A Thought Provoking Quote

Eugene Peterson talks about Jonah going into Nineveh and becoming

“a pastor in this place – not to improve their religion and not to serve their religious needs but to subvert their religion, insinuate doubts into its validity, and then help them to deal in faith with a living God. ‘Yet forty days, and Nineveh shall be overthrown.’ He didn’t accuse them of being evil. He didn’t denounce their sin and wickedness. He called into question their future. He introduced eschatology into their now-oriented religion, their security-obsessed present.”

  • Meeting religious need
  • Improving religious experience
  • Identifying evil
  • Denouncing sin and wickedness

At first glance, this list doesn’t seem all that insidious. Most pastors I know would affirm the validity of all of these practices in their own ministries. But a shallow, fickle flock is their end. There are veins we must explore that run deeper in the pastoral role than these. Tasks that sound much less ‘pastoral’ to today’s churches. In youth ministry, they sound flat out scary:

  • Subverting religion
  • Insinuating doubts
  • Questioning the future
  • Re-orienting without an emphasis on ‘now’
  • Embracing a dangerous way into the future

The first set of phrases is the most commonly embraced, but can lead to a brand of religious consumerism that is strangling many churches today… “We shouldn’t sing this or that song.” “Just keep faithful(ly doing the same thing we’ve been doing the last twenty years).” “What needs can we meet with our ministries (to each other)?”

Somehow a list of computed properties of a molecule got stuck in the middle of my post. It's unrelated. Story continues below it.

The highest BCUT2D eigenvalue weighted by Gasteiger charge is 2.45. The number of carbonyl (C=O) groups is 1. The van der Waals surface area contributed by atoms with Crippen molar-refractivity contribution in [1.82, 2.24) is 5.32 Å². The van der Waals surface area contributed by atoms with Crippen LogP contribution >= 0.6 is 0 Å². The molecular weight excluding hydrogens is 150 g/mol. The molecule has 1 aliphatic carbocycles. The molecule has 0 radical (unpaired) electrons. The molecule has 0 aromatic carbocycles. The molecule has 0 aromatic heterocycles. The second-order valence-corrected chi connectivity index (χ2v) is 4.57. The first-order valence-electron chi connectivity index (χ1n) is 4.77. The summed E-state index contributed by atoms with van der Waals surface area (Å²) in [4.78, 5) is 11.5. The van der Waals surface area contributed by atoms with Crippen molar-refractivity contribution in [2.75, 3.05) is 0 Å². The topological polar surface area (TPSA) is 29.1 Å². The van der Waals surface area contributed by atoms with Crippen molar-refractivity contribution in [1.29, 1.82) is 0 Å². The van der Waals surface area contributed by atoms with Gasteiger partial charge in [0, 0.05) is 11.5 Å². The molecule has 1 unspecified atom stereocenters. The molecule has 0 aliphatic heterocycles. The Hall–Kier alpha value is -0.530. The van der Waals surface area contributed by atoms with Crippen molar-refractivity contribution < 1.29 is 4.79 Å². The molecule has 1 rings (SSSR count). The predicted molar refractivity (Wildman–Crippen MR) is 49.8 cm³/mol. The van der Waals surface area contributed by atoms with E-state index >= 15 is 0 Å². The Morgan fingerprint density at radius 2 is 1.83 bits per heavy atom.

The second set of phrases seems pretty shaky, but forces us to really think about what we believe and why we do the things we do. I want to develop a band of believers that isn’t afraid to be questioned, who see beyond today’s issues and struggles and will walk the difficult path into a better tomorrow. A people who are not merely coloring between the lines set before us, but who are creatively molding the colors and shapes into dynamic portrayals of God’s faith, hope, and love for the world around us.

If you’re a pastor, don’t pander to the spirit of religious consumerism and job security. If you know me, help me keep out of that mentality, too. May we clearly see the face of the God we seek, and undeniably display Him wherever we are.

3 Replies to “A Thought Provoking Quote”

  1. i think sometimes even when we want to do the second set, we don’t feel the freedom to venture there. so we stick with the first (the comfortable, the accepted).

  2. Peterson argues that often the first set is expected, and can leave us sort of trapped in the role of a religious program director. Congregational consumerism rewards this behavior though, so challenging the inertia of that mentality is very difficult. Sommetimes, it won’t be tolerated at all.

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